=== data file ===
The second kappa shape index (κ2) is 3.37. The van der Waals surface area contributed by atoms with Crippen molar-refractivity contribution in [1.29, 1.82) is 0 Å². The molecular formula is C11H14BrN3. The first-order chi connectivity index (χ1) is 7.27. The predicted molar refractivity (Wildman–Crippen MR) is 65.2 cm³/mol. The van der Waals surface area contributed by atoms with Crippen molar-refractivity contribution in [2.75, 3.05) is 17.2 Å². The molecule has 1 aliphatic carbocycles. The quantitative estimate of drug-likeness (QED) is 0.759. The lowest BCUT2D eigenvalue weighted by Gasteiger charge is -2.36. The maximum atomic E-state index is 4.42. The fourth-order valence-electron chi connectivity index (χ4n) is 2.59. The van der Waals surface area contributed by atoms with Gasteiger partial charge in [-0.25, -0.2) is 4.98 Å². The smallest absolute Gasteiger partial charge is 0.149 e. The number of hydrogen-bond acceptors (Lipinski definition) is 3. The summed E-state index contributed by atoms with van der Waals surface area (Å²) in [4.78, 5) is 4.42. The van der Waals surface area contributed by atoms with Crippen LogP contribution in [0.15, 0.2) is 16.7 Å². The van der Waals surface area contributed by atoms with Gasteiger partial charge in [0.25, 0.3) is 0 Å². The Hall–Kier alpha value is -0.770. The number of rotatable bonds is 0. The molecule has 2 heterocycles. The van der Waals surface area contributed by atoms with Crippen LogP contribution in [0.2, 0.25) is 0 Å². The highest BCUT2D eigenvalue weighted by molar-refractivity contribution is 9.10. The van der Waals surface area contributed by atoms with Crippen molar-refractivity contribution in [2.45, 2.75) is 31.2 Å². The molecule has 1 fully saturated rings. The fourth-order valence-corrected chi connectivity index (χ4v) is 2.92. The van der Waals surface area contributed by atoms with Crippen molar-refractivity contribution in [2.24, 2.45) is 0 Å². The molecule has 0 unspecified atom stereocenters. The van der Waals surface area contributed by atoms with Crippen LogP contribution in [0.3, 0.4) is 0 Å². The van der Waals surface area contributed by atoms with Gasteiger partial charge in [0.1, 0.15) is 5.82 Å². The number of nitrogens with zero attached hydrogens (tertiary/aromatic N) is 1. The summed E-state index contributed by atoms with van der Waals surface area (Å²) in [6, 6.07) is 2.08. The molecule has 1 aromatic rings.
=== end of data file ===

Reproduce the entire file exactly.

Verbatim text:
The second kappa shape index (κ2) is 3.37. The van der Waals surface area contributed by atoms with Crippen molar-refractivity contribution in [1.29, 1.82) is 0 Å². The molecular formula is C11H14BrN3. The first-order chi connectivity index (χ1) is 7.27. The predicted molar refractivity (Wildman–Crippen MR) is 65.2 cm³/mol. The van der Waals surface area contributed by atoms with Crippen molar-refractivity contribution in [2.75, 3.05) is 17.2 Å². The molecule has 1 aliphatic carbocycles. The quantitative estimate of drug-likeness (QED) is 0.759. The lowest BCUT2D eigenvalue weighted by Gasteiger charge is -2.36. The maximum atomic E-state index is 4.42. The fourth-order valence-electron chi connectivity index (χ4n) is 2.59. The van der Waals surface area contributed by atoms with Gasteiger partial charge in [-0.25, -0.2) is 4.98 Å². The smallest absolute Gasteiger partial charge is 0.149 e. The number of hydrogen-bond acceptors (Lipinski definition) is 3. The summed E-state index contributed by atoms with van der Waals surface area (Å²) in [4.78, 5) is 4.42. The van der Waals surface area contributed by atoms with Crippen LogP contribution in [0.15, 0.2) is 16.7 Å². The van der Waals surface area contributed by atoms with Gasteiger partial charge in [0.25, 0.3) is 0 Å². The Hall–Kier alpha value is -0.770. The number of rotatable bonds is 0. The molecule has 2 heterocycles. The van der Waals surface area contributed by atoms with Crippen LogP contribution in [0.2, 0.25) is 0 Å². The highest BCUT2D eigenvalue weighted by molar-refractivity contribution is 9.10. The van der Waals surface area contributed by atoms with Crippen molar-refractivity contribution in [2.45, 2.75) is 31.2 Å². The molecule has 1 fully saturated rings. The fourth-order valence-corrected chi connectivity index (χ4v) is 2.92. The van der Waals surface area contributed by atoms with Crippen molar-refractivity contribution in [2.24, 2.45) is 0 Å². The molecule has 0 unspecified atom stereocenters. The van der Waals surface area contributed by atoms with Crippen LogP contribution in [0.3, 0.4) is 0 Å². The van der Waals surface area contributed by atoms with Gasteiger partial charge in [0.1, 0.15) is 5.82 Å². The number of nitrogens with zero attached hydrogens (tertiary/aromatic N) is 1. The summed E-state index contributed by atoms with van der Waals surface area (Å²) in [6, 6.07) is 2.08. The molecule has 1 aromatic rings.